October 17, 2014, Vol. 32, No. 20

Case for an un-taper, Part II

America and the world are joined at the economic hip (a joint evidently in need of replacement). So the Bank of Yellen will do its duty for the world as it sees that duty. We write to refresh and reiterate the forecast that the Federal Reserve is stuck with the radical policies it has foisted on all the earthlings.

Yield times four

Savers need something besides consolation and a Social Security check. What they need is income—safe, dependable and (to the extent possible) lavish. Pending the return of the 6% Treasury bill yield, next best alternatives are the subject under discussion.

Yield to hope

The weight of debt in the world is one topic at hand. The puny yields attached to that debt is a second. Finally, just what does it take for a sovereign to be denied access to the bond markets?

America the defaulter?

A deep and textured topic is emerging market sovereign debt.

The Rule of 72—a deflationary update.

People weaned on rising prices are struggling with stable ones.

October 3, 2014, Vol. 32, No. 19

What they wish for

Mario Draghi worries lest the euro go from hard to very hard. As it is, the single currency buys too much, holds its value too faithfully, the ECB president says in so many words. His preferred North Star? The consensus of speculative opinion concerning the remote future.

Yield on sale

Income is what many need nowadays—while balancing credit and interest rate risk, of course. Herewith, some ideas on how to procure it.

Bonds of debt

A certain Latin American energy company’s debts are ubiquitous. Are bondholders being compensated for the risks they bear? A story of credit, interest rates, politics--and liquidity too.

The dollar’s strength saps Asia’s

Over the past three months, the U.S. Dollar index has rallied by 7.7%. Export powerhouses like South Korea and Japan, you would think, should be booming. They aren’t.

September 19, 2014, Vol. 32, No. 18

The balance sheet that ate Switzerland

Like a celebrity in flight from the paparazzi, the Swiss Confederation demands protection from its pesky admirers.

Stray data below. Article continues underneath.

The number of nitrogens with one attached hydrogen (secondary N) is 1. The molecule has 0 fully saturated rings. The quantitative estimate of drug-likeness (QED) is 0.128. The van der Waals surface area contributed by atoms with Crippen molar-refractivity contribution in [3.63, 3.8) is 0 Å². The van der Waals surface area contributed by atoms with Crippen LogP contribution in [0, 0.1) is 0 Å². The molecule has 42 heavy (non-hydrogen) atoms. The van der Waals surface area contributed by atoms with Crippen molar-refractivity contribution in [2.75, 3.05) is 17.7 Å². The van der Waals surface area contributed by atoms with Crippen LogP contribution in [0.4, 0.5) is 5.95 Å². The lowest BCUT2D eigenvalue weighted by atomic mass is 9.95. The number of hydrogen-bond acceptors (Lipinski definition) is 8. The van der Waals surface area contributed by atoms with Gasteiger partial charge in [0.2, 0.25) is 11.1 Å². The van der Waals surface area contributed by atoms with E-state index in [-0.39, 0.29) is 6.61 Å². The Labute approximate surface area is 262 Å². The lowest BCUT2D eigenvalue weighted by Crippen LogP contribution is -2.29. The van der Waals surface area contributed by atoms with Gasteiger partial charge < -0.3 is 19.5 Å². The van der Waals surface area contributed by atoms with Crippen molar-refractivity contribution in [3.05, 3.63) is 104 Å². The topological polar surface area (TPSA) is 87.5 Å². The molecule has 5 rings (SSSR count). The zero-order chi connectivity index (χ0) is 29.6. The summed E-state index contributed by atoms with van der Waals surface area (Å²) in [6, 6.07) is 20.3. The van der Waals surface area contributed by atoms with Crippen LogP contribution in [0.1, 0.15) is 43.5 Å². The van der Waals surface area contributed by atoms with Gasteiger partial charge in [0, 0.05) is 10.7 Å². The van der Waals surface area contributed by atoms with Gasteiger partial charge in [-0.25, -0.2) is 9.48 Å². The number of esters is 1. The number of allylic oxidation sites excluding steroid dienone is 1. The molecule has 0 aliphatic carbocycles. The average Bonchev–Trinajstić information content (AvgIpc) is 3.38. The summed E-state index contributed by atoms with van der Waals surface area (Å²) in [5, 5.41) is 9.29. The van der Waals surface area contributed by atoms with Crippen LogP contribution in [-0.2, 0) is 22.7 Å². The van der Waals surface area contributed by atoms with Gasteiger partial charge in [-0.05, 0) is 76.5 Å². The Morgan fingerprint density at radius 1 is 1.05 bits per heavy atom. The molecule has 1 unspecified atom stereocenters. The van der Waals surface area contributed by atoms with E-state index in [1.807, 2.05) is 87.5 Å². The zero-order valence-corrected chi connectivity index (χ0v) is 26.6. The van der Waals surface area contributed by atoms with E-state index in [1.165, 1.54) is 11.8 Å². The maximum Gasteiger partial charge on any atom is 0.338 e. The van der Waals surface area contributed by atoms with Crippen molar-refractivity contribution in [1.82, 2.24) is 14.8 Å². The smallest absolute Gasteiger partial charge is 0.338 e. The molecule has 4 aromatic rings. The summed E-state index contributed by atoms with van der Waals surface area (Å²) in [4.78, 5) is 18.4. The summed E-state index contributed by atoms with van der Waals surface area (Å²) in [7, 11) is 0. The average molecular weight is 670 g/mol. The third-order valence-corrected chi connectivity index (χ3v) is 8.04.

‘Timing artist,’ RIP

Paul Macrae Montgomery, proprietor of the Universal Economics technical service, died on Sept. 6 at the age of 72.

Sell advisory

Physicians get sick, lawyers run afoul of the law and financiers make ill-advised financial choices. Herewith a skeptical look at the recent doings of some of the leading lights of Wall Street.

Heavy seas

Toward Russia, Ukraine, and the West, these pages have taken the approach, “this too shall pass.” It hasn’t yet, Mr. Market continues to remind us.

Wages of complexity

Central banks are printing rules almost as fast as they’re printing money. With apologies to Hyman Minsky, this is a monetary moment.

A cloud no bigger than a man’s hand.

Outside of the go-go, upsizing world of tech investing—Twitter and Alibaba make handy examples—cracks in corporate financing are starting to appear.

September 5, 2014, Vol. 32, No. 17

So long then, Cristina Fernandez de Kirchner

Inflation. price controls, capital controls and expropriation, do, ultimately, bear fruit in the shape of collapsed asset values. The Argentine opportunity is the subject at hand.

Ebola, ISIS, deflation

Two of the above-captioned perils exist in fact. The third is a phantom.

Narcolepsy blues

Sky-high margins, ultra-low tax rates and blisteringly fast sales growth are the historical facts surrounding a certain pharmaceuticals business. Falling margins, a rising tax rate and decelerating sales growth prove to be the prospective salient features.

Three amigos

That we love ‘em and leave ‘em—our long ideas, that is—is a longstanding criticism of the management of these pages. Hence the following “where are they now?” analyses of a trio of Grant’s names.

Cutting out the middle man

New Chinese credit flows in May and June jumped by 51%, year-over-year. The People’s Bank twice cut reserve requirements for smaller banks in April and June. Yet the world’s second-largest economy sputters.

August 22, 2014, Vol. 32, No. SB

Vacation delectation 2014

To the readers, and potential readers, of Grant’s:
This anthology of recent articles, our summertime e-issue, is for you. Please pass it along, with our compliments, to any and all prospective members of the greater Grant’s family.
Not yet a subscriber? Make yourself the gift of a year’s worth of Grant’s and get two issues added on to your subscription. That’s a $200 value.
We resume regular publication with the issue dated Sept. 5 (don’t miss it!).

Sincerely yours,

James Grant

August 8, 2014, Vol. 32, No. 16

Leave your worries in the inbox

To herd income-starved savers into junk bonds and equities was no trouble at all. To manage a comprehensive exit from those overvalued positions will prove a tougher undertaking.

Yield to steepness

Obscure, scarce, illiquid, generally callable, potentially volatile and not quite self-explanatory, these oddball securities may be. We judge that their merits trump even their flaws.